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Boston Harbor and Massachusetts Bay
Massachusetts Water Resources Authority


Boston Harbor Project Timeline

Aerial photo of discharge from Deer Island into Boston Harbor, circa 1989
Aerial photo of Deer Island without discharge, June 2002
Deer Island Treatment Plant (DITP) discharges were visible in the President Roads navigation channel of Boston Harbor.
Deer Island and President Roads after DITP discharges were diverted to Massachusetts Bay.

The Massachusetts Water Resources Authority (MWRA) assumed responsibility for Greater Boston's water and sewer systems following the passage of its enabling act in 1984.

Judge A. David Mazzone ordered a 13-year schedule to construct the new Deer Island Treatment Plant (DITP) and related facilities. Until 2004, Judge Mazzone oversaw the design and construction of MWRA's Deer Island Treatment Plant and other major sewer facilities on behalf of the federal court.

MWRA started disposing of sewage scum in a landfill instead of discharging it into the harbor. Scum removal left less oil, grease, and floating matter in effluent. MWRA made interim repairs and upgrades to the old DITP including a more reliable disinfection system, thus discharging fewer bacteria in the effluent. Read more about the history of the Deer Island Treatment Plant (pdf).

Pumping capacity was about 700 million gallons per day (mgd) in 1989. This eventually increased to 900 mgd in 1998. More wastewater was treated and combined sewer overflow (CSO) discharges were reduced.

MWRA stopped discharging sludge into Boston Harbor from the old Deer Island and Nut Island treatment plants, and began recycling sludge into fertilizer at the Fore River pelletizing plant. Solids discharged to the harbor decreased by 40 dry tons per day, and there were other corresponding improvements in water quality.

The new DITP put into service the first stages of improved primary treatment.There was a drop in total solids discharged, as well as further decreases in bacteria, Biochemical Oxygen Demand (BOD), Nitrogen and Phosphorous. MWRA releases reports on Boston Harbor watersheds (pdf) and the new Deer Island Treatment Plant (pdf) for the public.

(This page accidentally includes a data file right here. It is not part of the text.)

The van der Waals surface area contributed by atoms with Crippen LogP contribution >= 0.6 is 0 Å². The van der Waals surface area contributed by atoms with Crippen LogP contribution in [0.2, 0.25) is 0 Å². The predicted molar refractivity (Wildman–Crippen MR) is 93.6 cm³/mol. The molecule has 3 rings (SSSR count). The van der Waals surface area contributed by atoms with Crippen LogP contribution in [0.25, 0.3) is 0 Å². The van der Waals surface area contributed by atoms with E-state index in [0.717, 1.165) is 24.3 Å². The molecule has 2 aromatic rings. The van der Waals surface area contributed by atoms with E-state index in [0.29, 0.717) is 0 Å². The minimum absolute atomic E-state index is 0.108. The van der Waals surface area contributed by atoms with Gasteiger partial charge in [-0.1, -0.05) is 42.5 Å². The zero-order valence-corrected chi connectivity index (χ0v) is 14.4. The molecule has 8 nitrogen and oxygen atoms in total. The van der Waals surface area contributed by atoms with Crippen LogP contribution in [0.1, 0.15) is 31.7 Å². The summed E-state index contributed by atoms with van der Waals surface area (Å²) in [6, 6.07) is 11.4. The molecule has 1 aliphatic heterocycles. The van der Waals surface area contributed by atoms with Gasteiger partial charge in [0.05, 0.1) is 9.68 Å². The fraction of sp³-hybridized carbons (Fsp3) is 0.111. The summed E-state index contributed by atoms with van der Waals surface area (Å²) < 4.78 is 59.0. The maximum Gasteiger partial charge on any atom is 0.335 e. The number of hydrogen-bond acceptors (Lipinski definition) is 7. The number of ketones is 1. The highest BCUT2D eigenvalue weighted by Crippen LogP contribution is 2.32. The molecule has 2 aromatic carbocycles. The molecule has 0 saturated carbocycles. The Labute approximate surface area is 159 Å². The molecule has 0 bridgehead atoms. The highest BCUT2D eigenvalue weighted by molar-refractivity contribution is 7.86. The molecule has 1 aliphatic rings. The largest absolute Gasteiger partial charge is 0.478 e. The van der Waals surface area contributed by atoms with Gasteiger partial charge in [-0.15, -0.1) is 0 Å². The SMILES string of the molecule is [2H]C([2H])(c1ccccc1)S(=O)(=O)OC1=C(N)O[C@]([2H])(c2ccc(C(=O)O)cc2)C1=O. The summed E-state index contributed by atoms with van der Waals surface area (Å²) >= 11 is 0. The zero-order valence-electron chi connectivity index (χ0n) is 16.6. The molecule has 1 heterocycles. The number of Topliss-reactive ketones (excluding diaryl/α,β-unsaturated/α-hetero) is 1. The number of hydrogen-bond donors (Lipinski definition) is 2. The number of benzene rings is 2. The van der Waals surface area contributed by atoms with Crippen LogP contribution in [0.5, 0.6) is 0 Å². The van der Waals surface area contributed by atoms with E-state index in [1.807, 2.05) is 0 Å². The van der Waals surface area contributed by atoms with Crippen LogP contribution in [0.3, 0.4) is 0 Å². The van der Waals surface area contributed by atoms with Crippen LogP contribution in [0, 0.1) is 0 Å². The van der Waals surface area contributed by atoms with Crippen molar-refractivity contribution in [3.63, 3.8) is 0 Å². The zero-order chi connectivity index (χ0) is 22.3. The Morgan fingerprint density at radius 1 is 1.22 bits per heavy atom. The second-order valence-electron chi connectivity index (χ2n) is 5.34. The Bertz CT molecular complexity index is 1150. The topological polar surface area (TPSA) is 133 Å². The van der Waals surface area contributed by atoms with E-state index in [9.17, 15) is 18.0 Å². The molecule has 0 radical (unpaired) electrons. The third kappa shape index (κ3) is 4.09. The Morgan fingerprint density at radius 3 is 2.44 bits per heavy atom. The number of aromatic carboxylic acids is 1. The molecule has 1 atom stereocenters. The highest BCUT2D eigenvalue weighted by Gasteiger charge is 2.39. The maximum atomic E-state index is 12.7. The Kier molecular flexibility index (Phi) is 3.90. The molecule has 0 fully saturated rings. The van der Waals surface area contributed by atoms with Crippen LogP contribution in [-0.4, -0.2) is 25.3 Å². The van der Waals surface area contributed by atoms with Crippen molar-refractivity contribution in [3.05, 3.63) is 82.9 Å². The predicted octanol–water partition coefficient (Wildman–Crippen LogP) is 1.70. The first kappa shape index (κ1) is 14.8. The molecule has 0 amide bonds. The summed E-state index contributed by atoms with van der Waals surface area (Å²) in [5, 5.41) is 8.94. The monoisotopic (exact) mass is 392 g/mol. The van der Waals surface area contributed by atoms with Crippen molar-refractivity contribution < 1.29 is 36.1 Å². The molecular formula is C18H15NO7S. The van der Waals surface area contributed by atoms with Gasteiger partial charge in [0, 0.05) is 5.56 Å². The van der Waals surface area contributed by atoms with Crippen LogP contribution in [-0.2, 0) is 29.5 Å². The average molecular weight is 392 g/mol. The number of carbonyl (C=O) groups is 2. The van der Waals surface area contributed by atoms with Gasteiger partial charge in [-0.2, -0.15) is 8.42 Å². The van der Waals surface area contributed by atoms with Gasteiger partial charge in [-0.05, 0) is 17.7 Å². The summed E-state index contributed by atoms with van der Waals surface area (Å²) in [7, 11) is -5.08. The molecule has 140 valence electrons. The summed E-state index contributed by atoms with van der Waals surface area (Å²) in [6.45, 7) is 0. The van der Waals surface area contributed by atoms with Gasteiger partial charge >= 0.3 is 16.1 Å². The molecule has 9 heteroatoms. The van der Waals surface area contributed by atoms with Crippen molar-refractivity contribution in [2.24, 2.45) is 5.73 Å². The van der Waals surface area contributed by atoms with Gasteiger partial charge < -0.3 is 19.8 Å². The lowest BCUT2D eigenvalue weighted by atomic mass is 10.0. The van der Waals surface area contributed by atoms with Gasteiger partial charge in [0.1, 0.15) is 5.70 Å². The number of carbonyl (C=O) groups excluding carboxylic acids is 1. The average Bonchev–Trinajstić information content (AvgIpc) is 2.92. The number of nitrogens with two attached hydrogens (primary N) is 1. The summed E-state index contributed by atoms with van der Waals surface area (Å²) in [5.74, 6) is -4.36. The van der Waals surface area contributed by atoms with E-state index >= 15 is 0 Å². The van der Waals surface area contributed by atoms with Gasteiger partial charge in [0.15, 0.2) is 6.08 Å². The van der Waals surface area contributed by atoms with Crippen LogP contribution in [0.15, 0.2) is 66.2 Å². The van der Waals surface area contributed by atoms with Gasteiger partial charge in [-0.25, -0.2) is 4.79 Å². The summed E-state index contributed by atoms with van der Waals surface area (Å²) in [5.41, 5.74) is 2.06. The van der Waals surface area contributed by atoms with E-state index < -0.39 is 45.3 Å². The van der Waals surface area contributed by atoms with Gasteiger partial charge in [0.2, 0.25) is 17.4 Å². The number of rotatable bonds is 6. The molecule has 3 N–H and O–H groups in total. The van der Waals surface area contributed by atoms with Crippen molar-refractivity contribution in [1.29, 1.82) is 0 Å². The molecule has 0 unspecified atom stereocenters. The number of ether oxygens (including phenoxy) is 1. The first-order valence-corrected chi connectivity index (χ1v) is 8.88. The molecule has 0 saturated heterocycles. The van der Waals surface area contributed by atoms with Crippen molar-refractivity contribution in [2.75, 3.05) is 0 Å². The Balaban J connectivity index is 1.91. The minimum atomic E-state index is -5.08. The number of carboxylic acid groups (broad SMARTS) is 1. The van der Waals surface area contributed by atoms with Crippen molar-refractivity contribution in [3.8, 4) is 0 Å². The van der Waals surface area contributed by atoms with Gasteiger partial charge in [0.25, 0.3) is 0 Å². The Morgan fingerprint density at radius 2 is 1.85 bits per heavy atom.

The first of three batteries of secondary treatment started up at DITP. The beginning of secondary treatment marked a dramatic decrease in BOD and a continued improvement in water quality.

The second battery of secondary treatment started up at DITP. MWRA completed construction of the Inter-island tunnel, which transferred South System flows to DITP from the Nut Island Treatment Plant (NITP) allowing most flow to receive secondary treatment. This ended effluent discharges from NITP to the south Harbor. Today, the Nut Island Headworks facility and a park have replaced the old treatment plant. MWRA released a public report on the Boston Harbor Project.

DITP discharges were diverted to the new Bay outfall, ending discharges into Boston Harbor. Better-treated effluent is now dispersed through an undersea tunnel and diffusers 9.5-miles out into the deeper waters of Massachusetts Bay, where it is well diluted. MWRA released a public report on the new Massachusetts Bay outfall. (pdf)

All batteries of secondary treatment are operating at DITP, optimizing treatment. Secondary facilities are improved. Biosolids are sent to the pelletizer plant to convert to fertilizer. The effluent discharged consistently meets expected standards. Bacteria levels and other pollution indicators have lowered at the previous outfall sites in Boston Harbor.
As part of the Boston Harbor Project, MWRA created a long-term plan to reduce combined sewer overflows (CSOs), which discharge a mixture of stormwater runoff and sewage directly into the harbor during heavy rainstorms. In the 1980s, CSOs annually discharged about 3.3 billion gallons of partially treated or raw combined sewage into the harbor and its tributary rivers. At the completion of the CSO Plan,
annual CSO volumes were reduced by over 2.8 billion gallons a year.
Combined sewer overflow
Combined Sewer Overflow (CSO)


More about Boston Harbor